The western part of the Caney Creek Trail is a wonderfully scenic hike through the Ouachita National Forests’s Caney Creek Wilderness. It is a hike of 11.4 miles (5.7 miles each way) and has 22 wet crossings (11 miles each way), but it is well worth the effort.
The Caney Creek Trail runs 9 miles from west to east, mostly following Caney Creek. You can use of the eastern part of the trail to make a 9.4-mile loop hike with the Buckeye Trail. (See this post.)
This hike is an out-and-back one that just covers the western 5.7 miles of the Caney Creek Trail. It goes from the west trailhead to the Buckeye Trail junction.
Directions to Caney Creek Trail West Trailhead
If you are coming from Highway 71, get on state highway 246 and head east (the only direction) for about 11 miles.
Around the community of Hartley, take Forest Road 31 on your left (to the north). There is a sign there indicating to turn for the Caney Creek Wilderness west trailhead.
Stay on FR 31 for about 10 miles. Then you take a short road off to the right for about a quarter mile that takes you to the well-marked west trailhead. (When I was there earlier this year, there was no sign pointing out this right turn, but I don’t think it’s hard to figure it out.)
There is parking at the trailhead.
As I mentioned, there are 22 wet crossings on this hike (11 each way).
Of course, if you are doing the trail in a drier time of the year, you may be able to make some of the crossings on rocks. That wasn’t an option on my hike in April.
The first wet crossing is at about .6 miles when the trail crosses the Cossatot River. The Cossatot River is pretty wide, but I was able to cross it along a path was not deep.
A note of caution. Fording a stream or river can be dangerous. Don’t cross a river or stream where it is more than waist deep. See this post at Section Hiker for more water crossing safety tips.
After crossing the Cossatot River, the trail goes about another mile, largely on an old road trace, and then reaches Caney Creek. From here until the Buckeye Trail junction, the trail crosses the creek 10 times.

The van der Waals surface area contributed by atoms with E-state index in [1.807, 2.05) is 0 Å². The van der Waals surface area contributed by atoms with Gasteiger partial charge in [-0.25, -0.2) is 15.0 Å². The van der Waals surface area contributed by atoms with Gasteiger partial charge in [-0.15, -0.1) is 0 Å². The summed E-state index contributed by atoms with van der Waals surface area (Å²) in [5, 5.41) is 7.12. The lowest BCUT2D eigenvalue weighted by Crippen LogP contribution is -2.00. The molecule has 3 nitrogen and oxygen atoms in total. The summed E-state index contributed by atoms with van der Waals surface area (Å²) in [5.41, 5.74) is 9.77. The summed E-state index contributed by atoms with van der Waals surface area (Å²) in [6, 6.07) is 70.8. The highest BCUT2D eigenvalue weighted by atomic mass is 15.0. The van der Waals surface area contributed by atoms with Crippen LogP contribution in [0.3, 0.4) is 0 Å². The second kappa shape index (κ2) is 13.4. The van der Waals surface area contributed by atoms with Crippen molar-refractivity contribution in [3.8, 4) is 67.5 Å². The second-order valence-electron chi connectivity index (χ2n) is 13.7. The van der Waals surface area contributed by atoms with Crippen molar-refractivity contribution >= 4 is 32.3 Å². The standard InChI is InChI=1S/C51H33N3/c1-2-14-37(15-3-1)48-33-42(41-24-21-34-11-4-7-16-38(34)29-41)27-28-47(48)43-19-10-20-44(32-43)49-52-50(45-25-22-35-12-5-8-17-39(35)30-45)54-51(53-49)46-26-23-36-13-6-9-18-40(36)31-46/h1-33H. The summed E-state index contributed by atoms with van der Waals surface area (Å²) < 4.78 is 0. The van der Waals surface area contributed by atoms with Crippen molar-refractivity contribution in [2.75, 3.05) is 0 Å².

Yes, it’s a lot of wet crossings, but the areas along the creek are very scenic. When it is warm weather, as it was the afternoon of my hike getting into the 80’s, the wet crossings can be quite enjoyable.
I do recommend having decent footwear for the wet slippery rocks you will be walking on in the wet crossings. (Again, check out Section Hiker’s suggestions.) (Beach slippers do not make good water crossing shoes. Trust me.)
Hiking the Trail
Other than its length and the wet crossings, this is not a difficult hike.
There is some up-and-downhill climbing here and there. But for the most part, the trail just makes a pretty gradual uphill climb as it follows Caney Creek upstream to the east. The net elevation change on this 5.7 miles is about 300 feet.
Since the trail is in a wilderness area, there are not supposed to be any blazes. When I was there, the trail did not have any official blazes, but I did see a few places where someone had done some yellow blazes that had not yet been removed.
When the water is flowing well as when I had my April hike, it is a beautiful trail. The Cossatot River and Caney Creek were very scenic.
Although there are many scenic areas on the trail, I have two favorite places from my hike. One is at the expansive crossing of the Cossatot River. The other is a 3-foot-high cascade (or mini-waterfall) in Caney Creek at around 3 miles that is slightly upstream from one of the creek crossings. (It is pictured at the top of this post. Video of the cascade is here.)
Although there are (officially) no blazes or signs on this wilderness trail, the junction with the Buckeye Trail isn’t difficult to see. The fork for the Buckeye Trail is at about 5.7 miles and is marked by a cairn (pile of rocks).
These photos and the gps data are all from my April 26 hike.
By and large, the trail was in very good condition and was easy to follow on my hike. (It did take me a little bit to figure out where the trail continued on the east side of the Cossatot River, but not too long.)
It was a beautiful day weather-wise. It was in the 60’s in the morning and warmer in the afternoon. It was mostly cloudy that morning and was sunny later.
You may get to enjoy quite a bit of seclusion on the trail. I saw no one on the trail the Saturday I did my hike.
There is no cell coverage on this trail.
If you read Tim Ernst’s summary of the Caney Creek Trail in his “Arkansas Hiking Trails” guidebook, note that his mileage markings start at the east trailhead and go west. My mileage references are all from the west trailhead.
Click here or below or below for full-screen photo gallery.
West Caney Creek Trail Map
West Caney Creek Trail (Ouachita Forest)
Location Caney Creek Wilderness, Ouachita National Forest, Polk County, Arkansas Hike Length/Type 11.4 mile out-and-back hike (5.7 mile each way from west trailhead to Buckeye Trail juncture) Difficulty Moderate (3 of 5) Other Permitted Usage Equestrian Gpx file (by Mike) Link Official Info (479) 394-2382 (USFS Mena Ranger Office);
USFS trail map (pdf)
Directions (via Google Maps) Directions to West Caney Creek Trail trailhead Date Hiked April 26, 2014